The acronym MPEG stands for Moving Picture Expert Group, which worked to generate the specifications under ISO, the International Organization for Standardization and IEC, the International Electrotechnical Commission. What is commonly referred to as "MPEG video" actually consists at the present time of two finalized standards, MPEG-11 and MPEG-22, with a third standard, MPEG-4, was finalized in 1998 for Very Low Bitrate Audio-Visual Coding. The MPEG-1 and MPEG-2 standards are similar in basic concepts. They both are based on motion compensated block-based transform coding techniques, while MPEG-4 deviates from these more traditional approaches in its usage of software image construct descriptors, for target bit-rates in the very low range, < 64Kb/sec. Because MPEG-1 and MPEG-2 are finalized standards and are both presently being utilized in a large number of applications, this paper concentrates on compression techniques relating only to these two standards. Note that there is no reference to MPEG-3. This is because it was originally anticipated that this standard would refer to HDTV applications, but it was found that minor extensions to the MPEG-2 standard would suffice for this higher bit-rate, higher resolution application, so work on a separate MPEG-3 standard was abandoned.
The current thrust is MPEG-7 "Multimedia Content Description Interface" whose completion is scheduled for July 2001. Work on the new standard MPEG-21 "Multimedia Framework" has started in June 2000 and has already produced a Draft Technical Report and two Calls for Proposals.
MPEG-1 was finalized in 1991, and was originally optimized to work at video resolutions of 352x240 pixels at 30 frames/sec (NTSC based) or 352x288 pixels at 25 frames/sec (PAL based), commonly referred to as Source Input Format (SIF) video. It is often mistakenly thought that the MPEG-1 resolution is limited to the above sizes, but it in fact may go as high as 4095x4095 at 60 frames/sec. The bit-rate is optimized for applications of around 1.5 Mb/sec, but again can be used at higher rates if required. MPEG-1 is defined for progressive frames only, and has no direct provision for interlaced video applications, such as in broadcast television applications.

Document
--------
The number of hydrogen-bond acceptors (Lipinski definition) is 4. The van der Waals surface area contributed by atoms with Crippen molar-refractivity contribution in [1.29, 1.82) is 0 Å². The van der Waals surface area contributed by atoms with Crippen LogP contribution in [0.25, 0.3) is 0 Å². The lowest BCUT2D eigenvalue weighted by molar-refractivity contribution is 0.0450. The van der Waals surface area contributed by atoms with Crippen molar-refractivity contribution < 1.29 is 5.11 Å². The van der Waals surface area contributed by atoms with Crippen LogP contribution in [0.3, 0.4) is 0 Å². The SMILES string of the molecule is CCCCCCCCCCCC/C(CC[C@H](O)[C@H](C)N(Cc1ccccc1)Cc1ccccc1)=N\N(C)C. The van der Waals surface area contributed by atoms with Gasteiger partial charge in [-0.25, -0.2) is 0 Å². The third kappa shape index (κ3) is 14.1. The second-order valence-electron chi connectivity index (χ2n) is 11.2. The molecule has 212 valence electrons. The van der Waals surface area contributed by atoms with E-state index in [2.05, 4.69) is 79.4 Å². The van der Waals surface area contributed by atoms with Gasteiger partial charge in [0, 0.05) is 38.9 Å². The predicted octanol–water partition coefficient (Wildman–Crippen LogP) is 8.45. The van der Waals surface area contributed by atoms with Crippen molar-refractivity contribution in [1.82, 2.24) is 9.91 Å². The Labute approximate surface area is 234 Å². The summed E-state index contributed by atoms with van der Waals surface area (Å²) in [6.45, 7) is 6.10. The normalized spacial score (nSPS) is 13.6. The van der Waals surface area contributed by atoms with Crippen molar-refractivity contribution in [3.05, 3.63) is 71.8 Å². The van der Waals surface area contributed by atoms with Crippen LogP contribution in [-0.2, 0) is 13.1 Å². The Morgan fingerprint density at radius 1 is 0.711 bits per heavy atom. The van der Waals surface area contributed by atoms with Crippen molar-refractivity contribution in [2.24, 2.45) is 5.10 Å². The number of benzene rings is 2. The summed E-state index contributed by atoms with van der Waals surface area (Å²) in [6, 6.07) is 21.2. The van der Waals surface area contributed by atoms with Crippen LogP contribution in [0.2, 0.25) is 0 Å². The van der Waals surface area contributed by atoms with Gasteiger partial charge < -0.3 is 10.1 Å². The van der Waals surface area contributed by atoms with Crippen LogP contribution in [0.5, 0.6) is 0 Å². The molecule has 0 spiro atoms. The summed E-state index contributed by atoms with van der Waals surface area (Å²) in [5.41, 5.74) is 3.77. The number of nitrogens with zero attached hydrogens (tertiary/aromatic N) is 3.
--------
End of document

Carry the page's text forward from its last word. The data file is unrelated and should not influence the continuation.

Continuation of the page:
MPEG-2 was finalized in 1994, and addressed issues directly related to digital television broadcasting, such as the efficient coding of field-interlaced video and scalability. Also, the target bit-rate was raised to between 4 and 9 Mb/sec, resulting in potentially very high quality video. MPEG-2 consists of profiles and levels. The profile defines the bitstream scalability and the colorspace resolution, while the level defines the image resolution and the maximum bit-rate per profile. Probably the most common descriptor in use currently is Main Profile, Main Level (MP@ML) which refers to 720x480 resolution video at 30 frames/sec, at bit-rates up to 15 Mb/sec for NTSC video. Another example is the HDTV resolution of 1920x1080 pixels at 30 frame/sec, at a bit-rate of up to 80 Mb/sec. This is an example of the Main Profile, High Level (MP@HL) descriptor. A complete table of the various legal combinations can be found in reference2.